Sugar-sweetened beverage (SSB) intake among U.S. adults is associated with obesity and type 2 diabetes. An association between SSB intake and asthma has been shown among U.S. children and Australian adults, but scant published information exists for U.S. adults. We examined associations between SSB intake and current asthma among U.S. adults, and the role of obesity in this association.
We analyzed 2013 Behavioral Risk Factor Surveillance System data for 146,990 adults (≥18years) from 23 states and the District of Columbia. We used multivariable logistic regression to estimate associations between current asthma and frequency (none, <1 time/day, once/day, ≥2 times/day) of SSB intake (soda, fruit drink, sweet tea, and sports/energy drink). SSB intake was measured using two questions. Covariates included age, sex, race/ethnicity, education, and smoking. Obesity, based on self-reported height and weight, was assessed as an effect modifier.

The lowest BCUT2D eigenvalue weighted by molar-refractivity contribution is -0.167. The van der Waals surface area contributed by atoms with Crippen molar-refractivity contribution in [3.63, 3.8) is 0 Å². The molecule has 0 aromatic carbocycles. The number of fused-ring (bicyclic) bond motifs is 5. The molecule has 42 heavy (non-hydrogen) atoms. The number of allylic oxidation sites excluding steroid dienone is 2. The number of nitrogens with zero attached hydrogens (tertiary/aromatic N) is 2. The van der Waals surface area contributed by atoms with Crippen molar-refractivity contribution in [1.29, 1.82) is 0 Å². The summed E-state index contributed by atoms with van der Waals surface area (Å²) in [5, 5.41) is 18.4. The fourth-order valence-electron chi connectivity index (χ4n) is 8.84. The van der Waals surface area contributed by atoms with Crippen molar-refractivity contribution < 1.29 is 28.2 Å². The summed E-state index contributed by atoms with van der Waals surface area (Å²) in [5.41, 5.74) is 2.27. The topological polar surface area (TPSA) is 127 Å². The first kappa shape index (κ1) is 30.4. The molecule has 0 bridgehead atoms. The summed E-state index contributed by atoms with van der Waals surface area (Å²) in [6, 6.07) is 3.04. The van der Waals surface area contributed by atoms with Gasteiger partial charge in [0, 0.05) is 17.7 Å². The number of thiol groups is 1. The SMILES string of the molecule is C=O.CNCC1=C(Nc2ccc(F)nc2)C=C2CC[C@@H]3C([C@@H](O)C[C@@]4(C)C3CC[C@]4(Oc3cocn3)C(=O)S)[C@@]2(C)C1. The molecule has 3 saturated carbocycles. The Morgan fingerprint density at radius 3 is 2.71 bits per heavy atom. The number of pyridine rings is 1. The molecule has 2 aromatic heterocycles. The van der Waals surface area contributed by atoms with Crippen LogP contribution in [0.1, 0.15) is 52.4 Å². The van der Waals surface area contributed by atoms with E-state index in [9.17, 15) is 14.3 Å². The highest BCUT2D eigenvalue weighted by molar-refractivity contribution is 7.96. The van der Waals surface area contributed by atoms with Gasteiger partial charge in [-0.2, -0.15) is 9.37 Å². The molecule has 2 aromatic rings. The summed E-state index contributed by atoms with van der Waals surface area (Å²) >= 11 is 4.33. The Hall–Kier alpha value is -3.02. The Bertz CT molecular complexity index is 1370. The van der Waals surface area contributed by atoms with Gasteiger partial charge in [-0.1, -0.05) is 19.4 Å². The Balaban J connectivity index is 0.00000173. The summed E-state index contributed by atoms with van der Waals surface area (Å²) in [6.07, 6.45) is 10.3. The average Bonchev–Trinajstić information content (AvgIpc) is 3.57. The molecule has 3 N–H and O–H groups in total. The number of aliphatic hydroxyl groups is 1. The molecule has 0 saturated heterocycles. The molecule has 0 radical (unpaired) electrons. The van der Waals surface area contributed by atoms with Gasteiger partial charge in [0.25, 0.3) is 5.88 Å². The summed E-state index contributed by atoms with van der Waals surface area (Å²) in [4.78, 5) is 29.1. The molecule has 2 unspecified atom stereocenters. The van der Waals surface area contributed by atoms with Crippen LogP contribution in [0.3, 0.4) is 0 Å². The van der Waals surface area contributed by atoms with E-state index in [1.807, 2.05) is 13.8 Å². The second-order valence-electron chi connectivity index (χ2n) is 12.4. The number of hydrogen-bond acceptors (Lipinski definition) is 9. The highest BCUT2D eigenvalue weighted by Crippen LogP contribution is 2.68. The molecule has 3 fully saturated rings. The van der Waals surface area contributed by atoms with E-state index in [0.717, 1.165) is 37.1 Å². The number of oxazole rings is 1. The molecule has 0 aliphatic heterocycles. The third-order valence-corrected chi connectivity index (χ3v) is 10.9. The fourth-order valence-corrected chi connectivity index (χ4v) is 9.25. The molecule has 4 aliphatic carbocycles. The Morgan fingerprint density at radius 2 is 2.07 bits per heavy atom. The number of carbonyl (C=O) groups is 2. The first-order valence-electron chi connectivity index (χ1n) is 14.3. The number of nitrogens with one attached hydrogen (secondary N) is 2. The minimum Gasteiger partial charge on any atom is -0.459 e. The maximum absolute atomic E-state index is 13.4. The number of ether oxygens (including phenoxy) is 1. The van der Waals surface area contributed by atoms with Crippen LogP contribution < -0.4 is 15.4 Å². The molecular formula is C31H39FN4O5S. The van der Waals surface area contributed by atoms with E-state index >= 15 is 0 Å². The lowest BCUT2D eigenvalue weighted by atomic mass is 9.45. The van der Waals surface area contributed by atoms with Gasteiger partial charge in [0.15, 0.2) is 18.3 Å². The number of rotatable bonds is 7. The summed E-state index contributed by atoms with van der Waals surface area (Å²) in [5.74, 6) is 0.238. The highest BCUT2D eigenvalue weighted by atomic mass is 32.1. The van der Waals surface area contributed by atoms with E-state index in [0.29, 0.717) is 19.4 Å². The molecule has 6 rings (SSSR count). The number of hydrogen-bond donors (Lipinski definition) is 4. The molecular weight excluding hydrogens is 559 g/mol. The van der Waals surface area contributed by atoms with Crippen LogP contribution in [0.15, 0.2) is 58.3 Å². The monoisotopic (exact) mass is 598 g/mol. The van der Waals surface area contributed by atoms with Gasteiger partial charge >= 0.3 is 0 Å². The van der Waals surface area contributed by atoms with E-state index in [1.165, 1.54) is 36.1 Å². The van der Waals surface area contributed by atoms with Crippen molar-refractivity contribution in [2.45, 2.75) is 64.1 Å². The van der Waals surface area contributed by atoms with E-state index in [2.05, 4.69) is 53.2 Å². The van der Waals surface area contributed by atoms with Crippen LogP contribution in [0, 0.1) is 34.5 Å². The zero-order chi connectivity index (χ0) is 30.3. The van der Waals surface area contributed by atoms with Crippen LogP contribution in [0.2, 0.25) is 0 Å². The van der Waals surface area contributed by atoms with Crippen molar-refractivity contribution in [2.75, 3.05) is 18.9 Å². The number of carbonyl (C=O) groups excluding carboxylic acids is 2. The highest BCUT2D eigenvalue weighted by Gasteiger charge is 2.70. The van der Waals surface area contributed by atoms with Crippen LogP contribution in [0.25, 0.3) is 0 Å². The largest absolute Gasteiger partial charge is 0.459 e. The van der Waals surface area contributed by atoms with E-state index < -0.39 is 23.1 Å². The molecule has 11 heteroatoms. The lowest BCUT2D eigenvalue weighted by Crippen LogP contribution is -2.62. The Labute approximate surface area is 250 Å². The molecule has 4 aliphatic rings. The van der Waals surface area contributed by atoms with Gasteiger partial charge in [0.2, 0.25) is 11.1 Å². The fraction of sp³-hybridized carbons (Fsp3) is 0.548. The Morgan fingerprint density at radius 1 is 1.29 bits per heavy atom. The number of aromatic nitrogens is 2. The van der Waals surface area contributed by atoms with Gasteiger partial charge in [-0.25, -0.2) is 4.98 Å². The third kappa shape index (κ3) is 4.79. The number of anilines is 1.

Overall, 9.1% of adults reported current asthma: 8.5% of adults who did not consume SSBs had current asthma vs 12.1% of adults who consumed SSBs ≥2 times/day. There was no difference in asthma prevalence with SSB intake <1 time/day (8.7%) or once/day (8.7%). Among non-obese adults, the odds of having current asthma were higher among those who consumed SSBs ≥2 times/day (aOR=1.66, 95%CI=1.39, 1.99) than non-SSB consumers. However, SSB intake frequency was not associated with asthma among obese adults.
Frequent SSB consumption was associated with asthma among non-obese adults. Research on asthma prevention should further consider the potential adverse effects of high SSB intake among U.S. adults.